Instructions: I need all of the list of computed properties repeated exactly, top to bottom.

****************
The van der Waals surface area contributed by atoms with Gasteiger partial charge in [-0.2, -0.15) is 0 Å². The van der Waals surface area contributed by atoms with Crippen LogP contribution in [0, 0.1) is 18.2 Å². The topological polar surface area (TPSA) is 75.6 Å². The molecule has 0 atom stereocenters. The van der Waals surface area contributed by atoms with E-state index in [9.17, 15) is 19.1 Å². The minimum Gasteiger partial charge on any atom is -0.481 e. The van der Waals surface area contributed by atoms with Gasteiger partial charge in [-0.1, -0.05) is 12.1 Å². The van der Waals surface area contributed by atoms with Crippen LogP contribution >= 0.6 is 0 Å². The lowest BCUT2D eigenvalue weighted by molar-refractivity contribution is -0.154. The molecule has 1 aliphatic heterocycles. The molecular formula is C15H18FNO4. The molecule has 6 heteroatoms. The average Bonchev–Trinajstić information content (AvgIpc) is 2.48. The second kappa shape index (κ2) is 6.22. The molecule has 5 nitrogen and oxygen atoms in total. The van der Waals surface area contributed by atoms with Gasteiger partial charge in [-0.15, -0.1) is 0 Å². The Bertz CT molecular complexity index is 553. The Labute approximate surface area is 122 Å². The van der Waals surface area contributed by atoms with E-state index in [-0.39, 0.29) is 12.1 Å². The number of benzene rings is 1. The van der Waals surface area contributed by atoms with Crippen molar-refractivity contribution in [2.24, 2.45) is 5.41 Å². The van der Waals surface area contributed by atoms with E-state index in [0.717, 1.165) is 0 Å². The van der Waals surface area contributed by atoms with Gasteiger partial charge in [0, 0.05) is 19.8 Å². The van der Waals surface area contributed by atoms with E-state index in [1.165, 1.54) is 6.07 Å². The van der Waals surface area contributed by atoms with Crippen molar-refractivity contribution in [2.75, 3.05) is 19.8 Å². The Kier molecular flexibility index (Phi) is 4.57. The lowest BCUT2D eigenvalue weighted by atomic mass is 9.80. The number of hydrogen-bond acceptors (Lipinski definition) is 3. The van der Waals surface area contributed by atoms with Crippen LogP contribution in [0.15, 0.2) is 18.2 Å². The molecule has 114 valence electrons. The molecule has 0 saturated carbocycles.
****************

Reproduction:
The van der Waals surface area contributed by atoms with Gasteiger partial charge in [-0.2, -0.15) is 0 Å². The van der Waals surface area contributed by atoms with Crippen LogP contribution in [0, 0.1) is 18.2 Å². The topological polar surface area (TPSA) is 75.6 Å². The molecule has 0 atom stereocenters. The van der Waals surface area contributed by atoms with E-state index in [9.17, 15) is 19.1 Å². The minimum Gasteiger partial charge on any atom is -0.481 e. The van der Waals surface area contributed by atoms with Gasteiger partial charge in [-0.1, -0.05) is 12.1 Å². The van der Waals surface area contributed by atoms with Crippen LogP contribution >= 0.6 is 0 Å². The lowest BCUT2D eigenvalue weighted by molar-refractivity contribution is -0.154. The molecule has 1 aliphatic heterocycles. The molecular formula is C15H18FNO4. The molecule has 6 heteroatoms. The average Bonchev–Trinajstić information content (AvgIpc) is 2.48. The second kappa shape index (κ2) is 6.22. The molecule has 5 nitrogen and oxygen atoms in total. The van der Waals surface area contributed by atoms with Gasteiger partial charge in [-0.15, -0.1) is 0 Å². The Bertz CT molecular complexity index is 553. The Labute approximate surface area is 122 Å². The van der Waals surface area contributed by atoms with E-state index in [-0.39, 0.29) is 12.1 Å². The number of benzene rings is 1. The van der Waals surface area contributed by atoms with Crippen molar-refractivity contribution in [2.24, 2.45) is 5.41 Å². The van der Waals surface area contributed by atoms with E-state index in [0.717, 1.165) is 0 Å². The van der Waals surface area contributed by atoms with Gasteiger partial charge in [0, 0.05) is 19.8 Å². The van der Waals surface area contributed by atoms with E-state index in [1.165, 1.54) is 6.07 Å². The van der Waals surface area contributed by atoms with Crippen molar-refractivity contribution in [2.75, 3.05) is 19.8 Å². The Kier molecular flexibility index (Phi) is 4.57. The lowest BCUT2D eigenvalue weighted by atomic mass is 9.80. The number of hydrogen-bond acceptors (Lipinski definition) is 3. The van der Waals surface area contributed by atoms with Crippen LogP contribution in [0.15, 0.2) is 18.2 Å². The molecule has 114 valence electrons. The molecule has 0 saturated carbocycles.